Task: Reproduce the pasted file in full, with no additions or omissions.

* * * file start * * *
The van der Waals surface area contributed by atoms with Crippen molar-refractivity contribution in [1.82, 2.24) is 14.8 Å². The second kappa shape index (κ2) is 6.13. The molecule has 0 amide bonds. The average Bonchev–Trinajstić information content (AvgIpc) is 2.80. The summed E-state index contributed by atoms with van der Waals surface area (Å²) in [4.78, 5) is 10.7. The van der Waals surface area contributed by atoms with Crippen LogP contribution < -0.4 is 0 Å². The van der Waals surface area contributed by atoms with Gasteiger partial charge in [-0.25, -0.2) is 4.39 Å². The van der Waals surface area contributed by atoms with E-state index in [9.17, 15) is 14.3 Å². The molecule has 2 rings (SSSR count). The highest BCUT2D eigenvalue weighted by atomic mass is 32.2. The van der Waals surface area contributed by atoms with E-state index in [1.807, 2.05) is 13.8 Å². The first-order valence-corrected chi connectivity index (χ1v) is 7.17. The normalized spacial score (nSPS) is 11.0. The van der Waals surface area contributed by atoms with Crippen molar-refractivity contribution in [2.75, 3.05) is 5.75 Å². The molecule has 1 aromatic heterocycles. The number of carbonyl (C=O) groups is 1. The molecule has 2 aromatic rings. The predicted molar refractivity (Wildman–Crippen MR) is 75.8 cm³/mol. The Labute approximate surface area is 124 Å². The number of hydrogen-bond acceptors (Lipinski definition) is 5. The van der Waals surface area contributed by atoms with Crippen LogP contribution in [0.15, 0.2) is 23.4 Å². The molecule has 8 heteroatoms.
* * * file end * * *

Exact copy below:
The van der Waals surface area contributed by atoms with Crippen molar-refractivity contribution in [1.82, 2.24) is 14.8 Å². The second kappa shape index (κ2) is 6.13. The molecule has 0 amide bonds. The average Bonchev–Trinajstić information content (AvgIpc) is 2.80. The summed E-state index contributed by atoms with van der Waals surface area (Å²) in [4.78, 5) is 10.7. The van der Waals surface area contributed by atoms with Crippen LogP contribution < -0.4 is 0 Å². The van der Waals surface area contributed by atoms with Gasteiger partial charge in [-0.25, -0.2) is 4.39 Å². The van der Waals surface area contributed by atoms with E-state index in [9.17, 15) is 14.3 Å². The molecule has 2 rings (SSSR count). The highest BCUT2D eigenvalue weighted by atomic mass is 32.2. The van der Waals surface area contributed by atoms with E-state index in [1.807, 2.05) is 13.8 Å². The first-order valence-corrected chi connectivity index (χ1v) is 7.17. The normalized spacial score (nSPS) is 11.0. The van der Waals surface area contributed by atoms with Crippen molar-refractivity contribution in [2.75, 3.05) is 5.75 Å². The molecule has 1 aromatic heterocycles. The number of carbonyl (C=O) groups is 1. The molecule has 2 aromatic rings. The predicted molar refractivity (Wildman–Crippen MR) is 75.8 cm³/mol. The Labute approximate surface area is 124 Å². The number of hydrogen-bond acceptors (Lipinski definition) is 5. The van der Waals surface area contributed by atoms with Crippen LogP contribution in [0.15, 0.2) is 23.4 Å². The molecule has 8 heteroatoms.